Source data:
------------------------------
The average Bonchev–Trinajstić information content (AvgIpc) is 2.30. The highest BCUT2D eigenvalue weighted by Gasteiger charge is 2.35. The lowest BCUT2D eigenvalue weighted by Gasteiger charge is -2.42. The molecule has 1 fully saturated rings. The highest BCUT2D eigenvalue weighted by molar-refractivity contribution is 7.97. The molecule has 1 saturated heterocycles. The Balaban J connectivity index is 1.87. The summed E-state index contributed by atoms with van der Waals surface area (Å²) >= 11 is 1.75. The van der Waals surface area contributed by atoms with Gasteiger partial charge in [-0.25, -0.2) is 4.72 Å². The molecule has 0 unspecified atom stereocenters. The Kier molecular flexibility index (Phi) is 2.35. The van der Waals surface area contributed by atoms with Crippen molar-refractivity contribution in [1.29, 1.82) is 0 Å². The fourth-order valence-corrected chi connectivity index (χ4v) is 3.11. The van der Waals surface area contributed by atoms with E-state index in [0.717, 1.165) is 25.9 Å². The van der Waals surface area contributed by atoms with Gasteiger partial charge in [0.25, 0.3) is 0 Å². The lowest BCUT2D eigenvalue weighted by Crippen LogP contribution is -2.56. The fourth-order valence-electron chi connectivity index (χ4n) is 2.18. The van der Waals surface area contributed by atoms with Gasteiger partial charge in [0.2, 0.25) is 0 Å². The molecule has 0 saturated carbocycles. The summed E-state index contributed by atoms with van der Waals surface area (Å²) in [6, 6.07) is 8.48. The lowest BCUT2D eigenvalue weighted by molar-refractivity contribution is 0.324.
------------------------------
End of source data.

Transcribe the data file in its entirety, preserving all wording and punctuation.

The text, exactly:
The average Bonchev–Trinajstić information content (AvgIpc) is 2.30. The highest BCUT2D eigenvalue weighted by Gasteiger charge is 2.35. The lowest BCUT2D eigenvalue weighted by Gasteiger charge is -2.42. The molecule has 1 fully saturated rings. The highest BCUT2D eigenvalue weighted by molar-refractivity contribution is 7.97. The molecule has 1 saturated heterocycles. The Balaban J connectivity index is 1.87. The summed E-state index contributed by atoms with van der Waals surface area (Å²) >= 11 is 1.75. The van der Waals surface area contributed by atoms with Gasteiger partial charge in [-0.25, -0.2) is 4.72 Å². The molecule has 0 unspecified atom stereocenters. The Kier molecular flexibility index (Phi) is 2.35. The van der Waals surface area contributed by atoms with Crippen molar-refractivity contribution in [1.29, 1.82) is 0 Å². The fourth-order valence-corrected chi connectivity index (χ4v) is 3.11. The van der Waals surface area contributed by atoms with E-state index in [0.717, 1.165) is 25.9 Å². The van der Waals surface area contributed by atoms with Gasteiger partial charge in [0.25, 0.3) is 0 Å². The lowest BCUT2D eigenvalue weighted by Crippen LogP contribution is -2.56. The fourth-order valence-electron chi connectivity index (χ4n) is 2.18. The van der Waals surface area contributed by atoms with Gasteiger partial charge in [0.2, 0.25) is 0 Å². The molecule has 0 saturated carbocycles. The summed E-state index contributed by atoms with van der Waals surface area (Å²) in [6, 6.07) is 8.48. The lowest BCUT2D eigenvalue weighted by molar-refractivity contribution is 0.324.